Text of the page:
Bush Pilots: where the real flying was and is

   What is real flying?  Tricky question. A good one, though, one that, for the sake of animated discussion, has to do with  the essence of flying and deserves a crack at a straight-forward and meaningful answer, especially in the present era of glass cockpits and fly-by-wire control systems for airliners. The question came up in the context of a series of videos by National Geographic linked to at the end of this post.

   The answer certainly does not turn on the meaning of unreal flying or on comparing simulator flying with the operation of real aircraft, for that matter.

   Rather, real flying in this post is mostly centered on a sense of nostalgia or current interest for the commercial operation, in remote areas with few facilities, of single-engine piston aircraft with proven designs that have stood the test of time: 50 years for some bush planes. Piston work horses, they just as well may be called. However, twin turbine engine airplanes, such as the Twin Otter, with the ability of landing on unprepared surfaces also fit in bush flying operations.

   Bush flying is often associated with mountain flying where wilderness encompasses both remote low-lying areas and mountainous terrain.

   Real flying is, of course, both a relative and subjective concept. An analogy can be made between real flying and non-competitive real sailing, for instance. Real sailing involves blue water cruising such as extended passage-making on infrequently travelled routes, during which the skipper and his or her crew are located somewhere offshore, days of sailing away from any source of help should weather conditions drastically deteriorate or essential equipment break down. Bush pilots sometimes meet similar situations between refueling points, especially in areas or in weather conditions making a rescue attempt difficult to achieve in a reasonable amount of time. In the case of bush flying, remoteness is not simply a matter of distance from the nearest rescue facility. It is alo the consequence of light bush aircraft, whether of the fixed-wing or rotary-wing type, being able to get into places that are downright difficult for air and ground rescue teams to reach. Isolation in distance or in time goes to the very heart of bush flying and sets it apart from other types of commercial flight operations.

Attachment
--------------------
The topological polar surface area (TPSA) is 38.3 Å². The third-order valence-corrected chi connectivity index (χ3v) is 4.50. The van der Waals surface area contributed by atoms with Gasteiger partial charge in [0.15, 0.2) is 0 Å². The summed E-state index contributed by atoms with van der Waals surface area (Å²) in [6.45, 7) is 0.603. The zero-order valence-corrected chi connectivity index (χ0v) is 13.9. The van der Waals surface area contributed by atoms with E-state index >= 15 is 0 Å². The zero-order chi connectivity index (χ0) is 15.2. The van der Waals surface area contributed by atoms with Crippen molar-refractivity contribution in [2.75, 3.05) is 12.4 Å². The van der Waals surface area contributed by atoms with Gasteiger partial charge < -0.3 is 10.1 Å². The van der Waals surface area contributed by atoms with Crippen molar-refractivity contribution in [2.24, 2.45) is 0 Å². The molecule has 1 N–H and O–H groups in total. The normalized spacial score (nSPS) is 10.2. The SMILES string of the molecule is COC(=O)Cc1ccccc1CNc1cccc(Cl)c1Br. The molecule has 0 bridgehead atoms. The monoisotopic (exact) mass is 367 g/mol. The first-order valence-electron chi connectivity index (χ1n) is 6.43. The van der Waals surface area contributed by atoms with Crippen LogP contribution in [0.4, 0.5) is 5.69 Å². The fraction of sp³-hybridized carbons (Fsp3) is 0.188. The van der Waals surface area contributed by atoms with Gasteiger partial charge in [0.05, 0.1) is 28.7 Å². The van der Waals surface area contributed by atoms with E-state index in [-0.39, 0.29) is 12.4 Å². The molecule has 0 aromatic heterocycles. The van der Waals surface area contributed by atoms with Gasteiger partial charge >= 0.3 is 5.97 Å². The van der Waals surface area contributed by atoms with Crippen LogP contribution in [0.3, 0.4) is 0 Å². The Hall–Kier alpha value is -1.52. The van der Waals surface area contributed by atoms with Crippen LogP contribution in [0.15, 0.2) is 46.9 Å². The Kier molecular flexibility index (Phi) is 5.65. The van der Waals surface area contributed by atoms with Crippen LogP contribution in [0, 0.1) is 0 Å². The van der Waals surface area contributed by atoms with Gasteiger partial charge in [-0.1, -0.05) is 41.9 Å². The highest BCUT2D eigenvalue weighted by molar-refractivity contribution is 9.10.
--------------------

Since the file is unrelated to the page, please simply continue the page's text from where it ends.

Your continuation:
Another more encompassing aspect of bush flying is that it takes place at lower atltitudes than airline operations. As a rule of thumb, the ability to fly above the weather separates commercial airline operations from bush flying.

   This is why real flying can be readily linked to bush flying. Commercial flight in today’s Canada and America’s far North started with bush flying, not necessarily far up North in the olden days of commercial aviation. 

   Bush flying is about humanity, the necessities of life in the Great White North, linking small isolated communities, applying flying skills to often unpredictable situations, knowing how to interpret surface conditions from the air and dealing with wilderness, changing weather conditions, and skimpy but gradually improving infrastructure. By and large, it is essential transportation. It is also about catering to explorers, scientists, seasonal fishermen and hunters from the South.

   For bush pilots, bush flying entails self-reliance, sound judgment and outdoor survival skills. They take flying conditions as they come, within limits of course. Planning future needs comes second ever since the early stages of aviation. Dealing with the ‘now’ comes first. Rescuing stranded people, bringing medical staff and supplies where most needed, including humanitarian and spiritual support, come first.

   Bush pilots step in where remote dirt roads end up North, where plain human and natural environment beg for outside contact, attention and protection. They enjoy their job even though it’s not a comfortable one. There is no 9 to 5 daily schedule, one of the many aspects that actually define bush flying. It is a beautiful one, though, partly because of their contact with wilderness and partly because they feel they are needed and appreciated. They can be tour-guides, paramedics, pastors to name but a few callings that make bush flying a practical job.

   They know how to land on water, on snow with properly equipped aircraft, and on unprepared landing surfaces, level or not.

   Click on the following link to access a National Geographic series on the theme of bush flying, illustrating the above observations.


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